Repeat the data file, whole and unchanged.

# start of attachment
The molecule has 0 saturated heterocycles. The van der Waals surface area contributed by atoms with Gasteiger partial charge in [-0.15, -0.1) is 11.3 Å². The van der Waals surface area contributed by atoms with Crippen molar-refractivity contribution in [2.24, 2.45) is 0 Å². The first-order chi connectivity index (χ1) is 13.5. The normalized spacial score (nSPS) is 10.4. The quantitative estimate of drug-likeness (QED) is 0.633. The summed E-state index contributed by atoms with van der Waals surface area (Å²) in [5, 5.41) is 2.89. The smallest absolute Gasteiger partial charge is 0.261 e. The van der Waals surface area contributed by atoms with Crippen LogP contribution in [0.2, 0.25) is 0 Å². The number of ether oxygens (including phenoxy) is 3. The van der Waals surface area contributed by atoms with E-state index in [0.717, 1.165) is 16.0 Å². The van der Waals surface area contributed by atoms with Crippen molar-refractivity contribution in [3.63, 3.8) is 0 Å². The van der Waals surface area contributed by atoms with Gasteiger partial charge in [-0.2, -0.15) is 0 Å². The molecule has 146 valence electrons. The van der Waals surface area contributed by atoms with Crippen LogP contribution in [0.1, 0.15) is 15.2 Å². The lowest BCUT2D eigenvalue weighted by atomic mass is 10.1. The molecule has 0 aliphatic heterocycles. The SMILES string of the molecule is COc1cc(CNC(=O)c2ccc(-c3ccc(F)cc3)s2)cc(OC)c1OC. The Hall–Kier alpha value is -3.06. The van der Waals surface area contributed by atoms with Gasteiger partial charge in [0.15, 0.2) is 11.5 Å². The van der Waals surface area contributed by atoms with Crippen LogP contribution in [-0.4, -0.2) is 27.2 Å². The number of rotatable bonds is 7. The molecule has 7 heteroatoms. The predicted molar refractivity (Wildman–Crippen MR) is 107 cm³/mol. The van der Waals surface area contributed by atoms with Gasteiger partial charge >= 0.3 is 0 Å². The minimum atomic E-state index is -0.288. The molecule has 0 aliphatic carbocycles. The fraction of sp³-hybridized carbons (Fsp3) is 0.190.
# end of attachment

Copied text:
The molecule has 0 saturated heterocycles. The van der Waals surface area contributed by atoms with Gasteiger partial charge in [-0.15, -0.1) is 11.3 Å². The van der Waals surface area contributed by atoms with Crippen molar-refractivity contribution in [2.24, 2.45) is 0 Å². The first-order chi connectivity index (χ1) is 13.5. The normalized spacial score (nSPS) is 10.4. The quantitative estimate of drug-likeness (QED) is 0.633. The summed E-state index contributed by atoms with van der Waals surface area (Å²) in [5, 5.41) is 2.89. The smallest absolute Gasteiger partial charge is 0.261 e. The van der Waals surface area contributed by atoms with Crippen LogP contribution in [0.2, 0.25) is 0 Å². The number of ether oxygens (including phenoxy) is 3. The van der Waals surface area contributed by atoms with E-state index in [0.717, 1.165) is 16.0 Å². The van der Waals surface area contributed by atoms with Crippen molar-refractivity contribution in [3.63, 3.8) is 0 Å². The van der Waals surface area contributed by atoms with Gasteiger partial charge in [-0.2, -0.15) is 0 Å². The molecule has 146 valence electrons. The van der Waals surface area contributed by atoms with Crippen LogP contribution in [0.1, 0.15) is 15.2 Å². The lowest BCUT2D eigenvalue weighted by atomic mass is 10.1. The molecule has 0 aliphatic heterocycles. The SMILES string of the molecule is COc1cc(CNC(=O)c2ccc(-c3ccc(F)cc3)s2)cc(OC)c1OC. The Hall–Kier alpha value is -3.06. The van der Waals surface area contributed by atoms with Gasteiger partial charge in [0.15, 0.2) is 11.5 Å². The van der Waals surface area contributed by atoms with Crippen LogP contribution in [-0.4, -0.2) is 27.2 Å². The number of rotatable bonds is 7. The molecule has 7 heteroatoms. The predicted molar refractivity (Wildman–Crippen MR) is 107 cm³/mol. The van der Waals surface area contributed by atoms with Gasteiger partial charge >= 0.3 is 0 Å². The minimum atomic E-state index is -0.288. The molecule has 0 aliphatic carbocycles. The fraction of sp³-hybridized carbons (Fsp3) is 0.190.